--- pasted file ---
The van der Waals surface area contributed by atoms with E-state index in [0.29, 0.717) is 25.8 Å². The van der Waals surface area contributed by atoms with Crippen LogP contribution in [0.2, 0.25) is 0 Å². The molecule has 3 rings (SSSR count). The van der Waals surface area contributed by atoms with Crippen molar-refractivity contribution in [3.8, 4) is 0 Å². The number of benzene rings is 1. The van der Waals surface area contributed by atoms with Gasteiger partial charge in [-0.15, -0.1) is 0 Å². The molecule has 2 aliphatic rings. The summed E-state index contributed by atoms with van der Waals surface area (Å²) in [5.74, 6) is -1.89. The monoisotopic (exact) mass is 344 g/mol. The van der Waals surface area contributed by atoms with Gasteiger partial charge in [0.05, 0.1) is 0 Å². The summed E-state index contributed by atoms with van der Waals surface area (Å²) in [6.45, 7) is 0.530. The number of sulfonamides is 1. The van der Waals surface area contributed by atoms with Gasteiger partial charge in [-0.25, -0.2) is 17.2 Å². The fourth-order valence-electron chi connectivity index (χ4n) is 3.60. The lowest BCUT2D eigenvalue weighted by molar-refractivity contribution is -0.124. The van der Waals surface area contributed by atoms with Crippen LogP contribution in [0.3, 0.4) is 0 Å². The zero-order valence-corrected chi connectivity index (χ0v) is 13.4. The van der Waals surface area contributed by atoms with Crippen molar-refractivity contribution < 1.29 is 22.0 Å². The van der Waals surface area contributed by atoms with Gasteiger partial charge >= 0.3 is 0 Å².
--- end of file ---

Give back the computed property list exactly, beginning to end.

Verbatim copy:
The van der Waals surface area contributed by atoms with E-state index in [0.29, 0.717) is 25.8 Å². The van der Waals surface area contributed by atoms with Crippen LogP contribution in [0.2, 0.25) is 0 Å². The molecule has 3 rings (SSSR count). The van der Waals surface area contributed by atoms with Crippen molar-refractivity contribution in [3.8, 4) is 0 Å². The number of benzene rings is 1. The van der Waals surface area contributed by atoms with Gasteiger partial charge in [-0.15, -0.1) is 0 Å². The molecule has 2 aliphatic rings. The summed E-state index contributed by atoms with van der Waals surface area (Å²) in [5.74, 6) is -1.89. The monoisotopic (exact) mass is 344 g/mol. The van der Waals surface area contributed by atoms with Gasteiger partial charge in [0.05, 0.1) is 0 Å². The summed E-state index contributed by atoms with van der Waals surface area (Å²) in [6.45, 7) is 0.530. The number of sulfonamides is 1. The van der Waals surface area contributed by atoms with Gasteiger partial charge in [-0.25, -0.2) is 17.2 Å². The fourth-order valence-electron chi connectivity index (χ4n) is 3.60. The lowest BCUT2D eigenvalue weighted by molar-refractivity contribution is -0.124. The van der Waals surface area contributed by atoms with Crippen LogP contribution in [0.3, 0.4) is 0 Å². The zero-order valence-corrected chi connectivity index (χ0v) is 13.4. The van der Waals surface area contributed by atoms with Crippen molar-refractivity contribution < 1.29 is 22.0 Å². The van der Waals surface area contributed by atoms with Gasteiger partial charge >= 0.3 is 0 Å².